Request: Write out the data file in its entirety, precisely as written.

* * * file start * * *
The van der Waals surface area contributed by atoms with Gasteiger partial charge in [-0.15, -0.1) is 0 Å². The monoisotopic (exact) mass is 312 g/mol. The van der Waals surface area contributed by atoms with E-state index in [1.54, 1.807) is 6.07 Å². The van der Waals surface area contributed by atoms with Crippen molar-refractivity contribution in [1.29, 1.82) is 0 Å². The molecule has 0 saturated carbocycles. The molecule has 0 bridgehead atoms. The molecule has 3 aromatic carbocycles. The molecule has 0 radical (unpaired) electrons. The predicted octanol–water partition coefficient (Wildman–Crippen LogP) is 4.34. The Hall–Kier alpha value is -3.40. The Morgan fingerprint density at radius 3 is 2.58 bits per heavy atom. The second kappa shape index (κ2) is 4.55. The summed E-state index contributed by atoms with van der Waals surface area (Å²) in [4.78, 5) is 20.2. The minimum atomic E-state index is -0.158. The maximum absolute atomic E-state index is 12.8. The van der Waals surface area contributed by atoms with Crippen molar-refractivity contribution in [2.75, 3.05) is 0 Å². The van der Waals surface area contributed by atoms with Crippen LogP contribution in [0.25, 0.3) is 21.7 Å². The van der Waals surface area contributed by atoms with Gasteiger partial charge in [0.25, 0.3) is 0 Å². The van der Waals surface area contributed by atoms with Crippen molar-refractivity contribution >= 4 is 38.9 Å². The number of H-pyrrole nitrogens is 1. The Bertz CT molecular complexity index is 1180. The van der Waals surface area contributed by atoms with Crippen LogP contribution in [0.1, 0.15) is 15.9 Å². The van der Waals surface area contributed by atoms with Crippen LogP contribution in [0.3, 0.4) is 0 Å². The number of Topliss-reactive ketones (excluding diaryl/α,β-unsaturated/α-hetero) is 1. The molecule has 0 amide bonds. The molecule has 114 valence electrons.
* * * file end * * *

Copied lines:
The van der Waals surface area contributed by atoms with Gasteiger partial charge in [-0.15, -0.1) is 0 Å². The monoisotopic (exact) mass is 312 g/mol. The van der Waals surface area contributed by atoms with E-state index in [1.54, 1.807) is 6.07 Å². The van der Waals surface area contributed by atoms with Crippen molar-refractivity contribution in [1.29, 1.82) is 0 Å². The molecule has 0 saturated carbocycles. The molecule has 0 bridgehead atoms. The molecule has 3 aromatic carbocycles. The molecule has 0 radical (unpaired) electrons. The predicted octanol–water partition coefficient (Wildman–Crippen LogP) is 4.34. The Hall–Kier alpha value is -3.40. The Morgan fingerprint density at radius 3 is 2.58 bits per heavy atom. The second kappa shape index (κ2) is 4.55. The summed E-state index contributed by atoms with van der Waals surface area (Å²) in [4.78, 5) is 20.2. The minimum atomic E-state index is -0.158. The maximum absolute atomic E-state index is 12.8. The van der Waals surface area contributed by atoms with Crippen molar-refractivity contribution in [2.75, 3.05) is 0 Å². The van der Waals surface area contributed by atoms with Crippen LogP contribution in [0.25, 0.3) is 21.7 Å². The van der Waals surface area contributed by atoms with Gasteiger partial charge in [0.25, 0.3) is 0 Å². The van der Waals surface area contributed by atoms with Crippen molar-refractivity contribution >= 4 is 38.9 Å². The number of H-pyrrole nitrogens is 1. The Bertz CT molecular complexity index is 1180. The van der Waals surface area contributed by atoms with Crippen LogP contribution in [0.1, 0.15) is 15.9 Å². The van der Waals surface area contributed by atoms with Crippen LogP contribution in [0.3, 0.4) is 0 Å². The number of Topliss-reactive ketones (excluding diaryl/α,β-unsaturated/α-hetero) is 1. The molecule has 0 amide bonds. The molecule has 114 valence electrons.